A mower blade is a mower blade, right?! You wear it down, go buy a replacement, fit it and off you go again. That’s what I used to think, but discovered that it’s a whole world unto itself. There are so many subtle variations that you can buy. One of the things I used to get asked at the store was “what type of lift are you looking for?” I had no idea. Some of the subtler variations still confuse me, but I have a better handle on the main different types of mower blades now.
So what are high lift mower blades? High lift mower blades can be spotted pretty easily as the back edge on each side has a steep gradient, giving the clippings a “lift” as they pass over it, hence the name.
What Exactly is Lift in the Context of Lawn Mower Blades?
When you’re buying new blades for your mower, there are a number of different characteristics to think about. The common ones that people generally remember to check are the length, width and the type of center hole the blade has. But lift is often a factor that gets overlooked.
The “lift” of a mower blade is its ability to pull grass clippings up into the mower deck, and there are several different categories of lift, each one producing a different result, which we’ll discuss in a minute. This lift is achieved by the blade’s design featuring a curved back edge on either side.
What are High Lift Mower Blades: How Can I Spot One?
Let’s come back to high lift mower blades for a second, as that’s what this post is primarily about. High lift mower blades are very easy to spot, as they have what I like to call “wings” on the back edge of the blade on either side.
The curved edge that we just mentioned has a very sharp gradient, so these “wings” are very noticeable. The difference when compared to a standard blade is instantly visible. You can classify how much lift a mower blade provides by laying the blade flat and then measuring how high the raised edge of the blade is.
The Different Categories of Lift in Lawn Mower Blades
When we talk about lift in relation to mower blades, there are a number of different levels or categories of lift. The most common ones you’ll see for sale include:
Low Lift Blades
The height of the curved edge with a low lift blade is generally under ¾ of an inch. These are often the least demanding on a mower, placing less strain on the motor/engine and are often favored in dustier terrains.
Medium Lift Blades
The lift on these blades normally falls somewhere between ¾ of an inch and 15/16 of an inch. Medium lift blades are generally what people are referring to when they talk about “standard” or “regular” mower blades. Again, they’re not too demanding on your mower.
High Lift Blades
High lift blades typically have a curved edge somewhere between 1 inch and 1 3/16 inches. As mentioned earlier, with such a sharp upward curve (or wings as I call them), high lift blades are instantly recognizable.
Super High Lift Blades
These blades provide the most suction and the curved edged generally measures at least 1 ¼ inches, but can be more. I’d probably avoid opting for these if your yard is overly sandy/dusty, as the high amount of suction they generate can cause this material to circulate around the mower deck and accelerate wear and tear. They are also only effective if your mower is pretty powerful.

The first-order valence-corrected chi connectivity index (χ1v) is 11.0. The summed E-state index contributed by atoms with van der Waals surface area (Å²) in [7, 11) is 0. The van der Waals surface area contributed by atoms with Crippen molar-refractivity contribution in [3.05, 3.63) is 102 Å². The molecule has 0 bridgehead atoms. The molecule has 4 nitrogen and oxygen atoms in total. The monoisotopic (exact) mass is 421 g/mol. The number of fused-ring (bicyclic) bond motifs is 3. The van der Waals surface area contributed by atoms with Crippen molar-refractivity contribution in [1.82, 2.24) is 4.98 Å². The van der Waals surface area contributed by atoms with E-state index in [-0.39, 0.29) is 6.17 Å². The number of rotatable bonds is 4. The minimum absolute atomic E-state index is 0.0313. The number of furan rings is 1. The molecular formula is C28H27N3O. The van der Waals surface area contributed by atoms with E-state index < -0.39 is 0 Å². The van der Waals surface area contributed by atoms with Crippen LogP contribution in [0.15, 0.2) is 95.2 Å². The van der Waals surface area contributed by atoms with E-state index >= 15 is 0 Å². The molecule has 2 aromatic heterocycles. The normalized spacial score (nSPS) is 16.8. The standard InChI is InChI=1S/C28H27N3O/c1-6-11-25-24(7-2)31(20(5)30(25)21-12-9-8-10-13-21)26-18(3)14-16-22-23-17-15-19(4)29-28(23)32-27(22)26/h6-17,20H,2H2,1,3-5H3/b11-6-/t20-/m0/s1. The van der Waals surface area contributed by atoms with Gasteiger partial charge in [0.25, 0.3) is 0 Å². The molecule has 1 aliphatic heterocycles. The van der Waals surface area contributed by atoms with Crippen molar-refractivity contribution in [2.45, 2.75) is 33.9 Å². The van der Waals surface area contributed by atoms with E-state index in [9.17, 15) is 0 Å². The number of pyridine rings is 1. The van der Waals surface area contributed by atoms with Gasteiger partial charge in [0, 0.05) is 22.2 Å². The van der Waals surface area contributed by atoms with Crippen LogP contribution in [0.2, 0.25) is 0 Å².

What is the Difference Between Standard and High Lift Mower Blades?
The only real difference between standard mower blades and high lift blades is the amount of lift. Standard blades typically fall into the “medium” lift category that I just outlined, and are really effective when used with smaller residential mowers, because they don’t require as much horsepower to really deliver. High lift blades have a steeper curved edge and offer more suction and better air circulation in the deck.
Factors to Consider Before Buying High Lift Mower Blades
The answer to whether you should buy high lift blades or not really depends on a few different factors.
Are You Planning to Bag, Mulch or Discharge?
High lift blades are a great choice if you’re planning to bag your clippings. The added lift they provide is extremely effective in directing clippings up and through the bagging chute.
If mulching is what you’re after though, you’d be better off buying a special mulching blade vs a high lift blade. And a medium lift blade would be fine if you’re discharging clippings (they work ok for bagging too).
How Powerful is Your Mower?
It’s not just the shape of the mower blade that creates the lift, it’s the power of the actual mower too. And the higher the lift you want, the more power you’re going to need.
If you’ve got an electric mower, it likely won’t be powerful enough to fully benefit from a high lift blade. If you’ve got a gas mower with decent horsepower, you’ll be fine.
Are High Lift Mower Blades Better?
I know this is not what you want to hear, but it really does depend. If you want to bag your clippings and your mower is powerful enough to really provide the full lift effect, then they’re a great choice. But if you’re planning to mow a dusty lawn full of thick long grass with an underpowered electric mower, it’s not going to work miracles. Be sensible and they’ll work for you.